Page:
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The Muse on Writing
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ISBN-10: 1-55404-317-4
Genre: Non-Fiction/Self Help
eBook Length: 221 Pages
Published: January 2006
Total Readers: 1

From inside the flap

What elements are essential when building a fictional world? Do your characters need more dimension? Is your plot going no where? Do you want to write like a Pro even though you are just beginning? Are you a published writer looking for dynamic insights into the art and craft of writing? You will find these answers and much more in The Muse On Writing, a book geared for all genres and writers at every stage in their career.

The Muse on Writing, available through Double Dragon Publishing will inspire you, motivate you, amuse you and inform you.

Reviews and Awards


Norm Goldman - Editor of

"Conveniently divided the diversity of topics covered in The Muse On Writing is written in a highly readable style that presents tours of specific areas of the writing process. Moreover, the book is admirable in its scope as it manages to pack in a wealth of information in a stimulating and focused manner that will aid you in honing your skills. This book has truly something for everyone-even a chapter with author interviews conducted by Lea Schizas that are quite fascinating to read!"

 Link here to read the whole review.

The Muse on Writing (Excerpt)



What you will gain from this book:

The Muse On Writing is divided into two segments and several chapters, each with its own unique flavoring to inspire you. The first segment contains chapters that will help you hone your manuscript. The second segment contains various chapters with specific genres and information to guide you in your writing career.

As in any undertaking of consequences, a plan of action is needed. These chapters will guide you in various aspects of writing to stimulate your dormant muse and to awe your brain cells in areas of writing you may never have known to incorporate into your writing.

An idea penned to paper is just the beginning, a Genesis to a bigger story to follow. But in order for thoughts, plots, characters and settings to take shape, a writer needs to know some basics. We, The Muse On Writing writers, will unravel some writing aspects in a way not presented in other writing books.

This is what the MuseItUp Club members will deliver to you, the writer. And what Chapter One is all about.



In The Beginning?A Blank Sheet

by Lea Schizas?2006

Everywhere you go, packages of lined paper are sold. These are the toys writers buy. In these modern times, computer papers in various weights have come to the forefront equally important as the stature of paper. So regardless if you use writing paper, computer paper, or a tape recorder, without a storyline, these ?toys? are useless.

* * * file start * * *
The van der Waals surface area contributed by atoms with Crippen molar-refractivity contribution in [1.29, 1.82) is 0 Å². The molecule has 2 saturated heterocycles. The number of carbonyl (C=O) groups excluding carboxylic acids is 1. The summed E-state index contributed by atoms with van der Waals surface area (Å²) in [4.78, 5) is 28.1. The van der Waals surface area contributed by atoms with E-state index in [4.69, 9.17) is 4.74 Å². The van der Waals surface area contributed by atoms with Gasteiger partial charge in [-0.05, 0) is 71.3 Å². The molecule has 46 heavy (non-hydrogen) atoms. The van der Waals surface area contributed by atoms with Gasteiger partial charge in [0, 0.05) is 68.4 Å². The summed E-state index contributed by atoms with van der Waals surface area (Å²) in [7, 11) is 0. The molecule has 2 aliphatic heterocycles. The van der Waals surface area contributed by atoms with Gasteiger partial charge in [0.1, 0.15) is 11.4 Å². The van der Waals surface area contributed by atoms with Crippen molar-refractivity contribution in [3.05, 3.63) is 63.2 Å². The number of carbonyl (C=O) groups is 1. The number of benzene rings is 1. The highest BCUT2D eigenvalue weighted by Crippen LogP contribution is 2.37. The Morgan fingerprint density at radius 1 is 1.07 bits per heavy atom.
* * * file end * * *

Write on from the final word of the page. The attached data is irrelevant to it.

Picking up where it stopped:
As with all stories, we need to start from the beginning. For a compelling pull to your story, the following should be included in the story structure:

1-the overall hook

2-a few scattered complications/obstacles


4-the final resolution

In The Muse On Writing, you will find various chapters to help you hone, perfect, and master your craft using all four points above. The Muse writers will guide you in areas such as:

*Setting and moving your plot forward

*Your writing voice

*Hearing and improving your character’s dialogue

*Using outside elements (other cultures, myths, and worlds) to enhance your story

*Using psychological profiles to build around your character

*How the Gaming Industry can help a writer

*The art and descriptive details to form Poetry

*A personal and informative account on Self-Publication and writing Flash Fiction.

*That almighty ’sweat? road of Promotion and Marketing

*The art of Non-fiction writing and areas of submissions.

However, all of the above cannot be utilized unless a writer has something to write about. This is where Chapter one, In the Beginning, comes to your aid.

Let’s Begin Our Thinking Process

There is no book without a story idea. A story needs a plot, or a hook to captivate your target audience. But more than that, it needs to pass the acceptance test of a publishing house. A writer needs to sit down and contemplate more than an idea for a story. There are several aspects to a book that need tending:.

*Who will be your protagonist and antagonist

*What will be their storyline and plot

*Where will the setting be placed

*What genre will it be written in

What I?ll do throughout this chapter is offer ideas on each point above to start you writing.





Chapter One - by Lea Schizas?2006

In The Beginning?A Blank Sheet

-Let’s Begin Our Thinking Process

-How Dare You!!

-Situations and Terminologies To Use